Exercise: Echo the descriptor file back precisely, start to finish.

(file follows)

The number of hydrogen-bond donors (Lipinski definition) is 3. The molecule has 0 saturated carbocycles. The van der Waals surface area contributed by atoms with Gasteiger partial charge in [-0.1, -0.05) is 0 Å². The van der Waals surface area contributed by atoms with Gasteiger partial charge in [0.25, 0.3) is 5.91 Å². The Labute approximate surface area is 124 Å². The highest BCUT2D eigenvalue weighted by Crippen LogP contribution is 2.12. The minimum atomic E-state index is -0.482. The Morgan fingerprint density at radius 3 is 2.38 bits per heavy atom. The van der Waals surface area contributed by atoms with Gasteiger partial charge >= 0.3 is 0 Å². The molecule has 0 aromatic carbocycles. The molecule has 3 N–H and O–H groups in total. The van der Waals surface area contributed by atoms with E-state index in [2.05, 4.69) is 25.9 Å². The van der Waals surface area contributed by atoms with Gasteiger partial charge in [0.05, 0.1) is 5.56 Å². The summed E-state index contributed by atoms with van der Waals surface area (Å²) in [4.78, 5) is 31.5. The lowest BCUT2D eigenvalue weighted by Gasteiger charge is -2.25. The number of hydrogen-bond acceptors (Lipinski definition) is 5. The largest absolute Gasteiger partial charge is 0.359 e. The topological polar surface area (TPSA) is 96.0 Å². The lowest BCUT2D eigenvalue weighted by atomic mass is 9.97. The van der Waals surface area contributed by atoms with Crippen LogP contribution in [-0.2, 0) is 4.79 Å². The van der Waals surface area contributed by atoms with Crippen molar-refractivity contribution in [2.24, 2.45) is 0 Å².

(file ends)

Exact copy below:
The number of hydrogen-bond donors (Lipinski definition) is 3. The molecule has 0 saturated carbocycles. The van der Waals surface area contributed by atoms with Gasteiger partial charge in [-0.1, -0.05) is 0 Å². The van der Waals surface area contributed by atoms with Gasteiger partial charge in [0.25, 0.3) is 5.91 Å². The Labute approximate surface area is 124 Å². The highest BCUT2D eigenvalue weighted by Crippen LogP contribution is 2.12. The minimum atomic E-state index is -0.482. The Morgan fingerprint density at radius 3 is 2.38 bits per heavy atom. The van der Waals surface area contributed by atoms with Gasteiger partial charge >= 0.3 is 0 Å². The molecule has 0 aromatic carbocycles. The molecule has 3 N–H and O–H groups in total. The van der Waals surface area contributed by atoms with E-state index in [2.05, 4.69) is 25.9 Å². The van der Waals surface area contributed by atoms with Gasteiger partial charge in [0.05, 0.1) is 5.56 Å². The summed E-state index contributed by atoms with van der Waals surface area (Å²) in [4.78, 5) is 31.5. The lowest BCUT2D eigenvalue weighted by Gasteiger charge is -2.25. The number of hydrogen-bond acceptors (Lipinski definition) is 5. The largest absolute Gasteiger partial charge is 0.359 e. The topological polar surface area (TPSA) is 96.0 Å². The lowest BCUT2D eigenvalue weighted by atomic mass is 9.97. The van der Waals surface area contributed by atoms with Crippen LogP contribution in [-0.2, 0) is 4.79 Å². The van der Waals surface area contributed by atoms with Crippen molar-refractivity contribution in [2.24, 2.45) is 0 Å².